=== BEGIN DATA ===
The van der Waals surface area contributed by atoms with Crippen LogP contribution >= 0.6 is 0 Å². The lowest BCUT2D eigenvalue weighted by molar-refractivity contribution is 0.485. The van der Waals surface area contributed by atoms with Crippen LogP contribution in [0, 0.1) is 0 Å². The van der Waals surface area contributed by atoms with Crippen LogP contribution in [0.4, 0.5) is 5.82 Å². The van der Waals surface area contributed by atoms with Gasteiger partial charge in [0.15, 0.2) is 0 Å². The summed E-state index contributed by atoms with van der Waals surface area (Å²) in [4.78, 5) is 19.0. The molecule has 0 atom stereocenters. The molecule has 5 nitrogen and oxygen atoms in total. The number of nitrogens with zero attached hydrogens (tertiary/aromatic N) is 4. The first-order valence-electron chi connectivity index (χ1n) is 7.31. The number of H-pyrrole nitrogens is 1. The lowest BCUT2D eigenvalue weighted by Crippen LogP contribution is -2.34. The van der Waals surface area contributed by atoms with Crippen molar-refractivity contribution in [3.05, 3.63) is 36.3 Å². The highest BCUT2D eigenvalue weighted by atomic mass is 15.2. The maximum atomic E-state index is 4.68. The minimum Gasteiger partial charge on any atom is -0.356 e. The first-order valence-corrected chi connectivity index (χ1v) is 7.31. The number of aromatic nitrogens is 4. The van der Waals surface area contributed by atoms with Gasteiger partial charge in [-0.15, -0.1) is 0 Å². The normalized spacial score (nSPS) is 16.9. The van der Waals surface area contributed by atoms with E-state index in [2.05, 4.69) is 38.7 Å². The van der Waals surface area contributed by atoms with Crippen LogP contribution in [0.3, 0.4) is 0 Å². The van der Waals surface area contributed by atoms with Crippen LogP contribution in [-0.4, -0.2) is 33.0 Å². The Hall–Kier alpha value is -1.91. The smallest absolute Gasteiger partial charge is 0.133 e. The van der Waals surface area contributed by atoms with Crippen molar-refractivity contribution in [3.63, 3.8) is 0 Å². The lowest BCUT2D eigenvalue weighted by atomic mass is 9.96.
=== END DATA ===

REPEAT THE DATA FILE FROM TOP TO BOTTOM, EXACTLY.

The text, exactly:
The van der Waals surface area contributed by atoms with Crippen LogP contribution >= 0.6 is 0 Å². The lowest BCUT2D eigenvalue weighted by molar-refractivity contribution is 0.485. The van der Waals surface area contributed by atoms with Crippen LogP contribution in [0, 0.1) is 0 Å². The van der Waals surface area contributed by atoms with Crippen LogP contribution in [0.4, 0.5) is 5.82 Å². The van der Waals surface area contributed by atoms with Gasteiger partial charge in [0.15, 0.2) is 0 Å². The summed E-state index contributed by atoms with van der Waals surface area (Å²) in [4.78, 5) is 19.0. The molecule has 0 atom stereocenters. The molecule has 5 nitrogen and oxygen atoms in total. The number of nitrogens with zero attached hydrogens (tertiary/aromatic N) is 4. The first-order valence-electron chi connectivity index (χ1n) is 7.31. The number of H-pyrrole nitrogens is 1. The lowest BCUT2D eigenvalue weighted by Crippen LogP contribution is -2.34. The van der Waals surface area contributed by atoms with Crippen molar-refractivity contribution in [3.05, 3.63) is 36.3 Å². The highest BCUT2D eigenvalue weighted by atomic mass is 15.2. The maximum atomic E-state index is 4.68. The minimum Gasteiger partial charge on any atom is -0.356 e. The first-order valence-corrected chi connectivity index (χ1v) is 7.31. The number of aromatic nitrogens is 4. The van der Waals surface area contributed by atoms with Gasteiger partial charge in [-0.15, -0.1) is 0 Å². The normalized spacial score (nSPS) is 16.9. The van der Waals surface area contributed by atoms with E-state index in [2.05, 4.69) is 38.7 Å². The van der Waals surface area contributed by atoms with Crippen LogP contribution in [0.3, 0.4) is 0 Å². The van der Waals surface area contributed by atoms with Crippen LogP contribution in [-0.4, -0.2) is 33.0 Å². The Hall–Kier alpha value is -1.91. The smallest absolute Gasteiger partial charge is 0.133 e. The van der Waals surface area contributed by atoms with Crippen molar-refractivity contribution in [3.63, 3.8) is 0 Å². The lowest BCUT2D eigenvalue weighted by atomic mass is 9.96.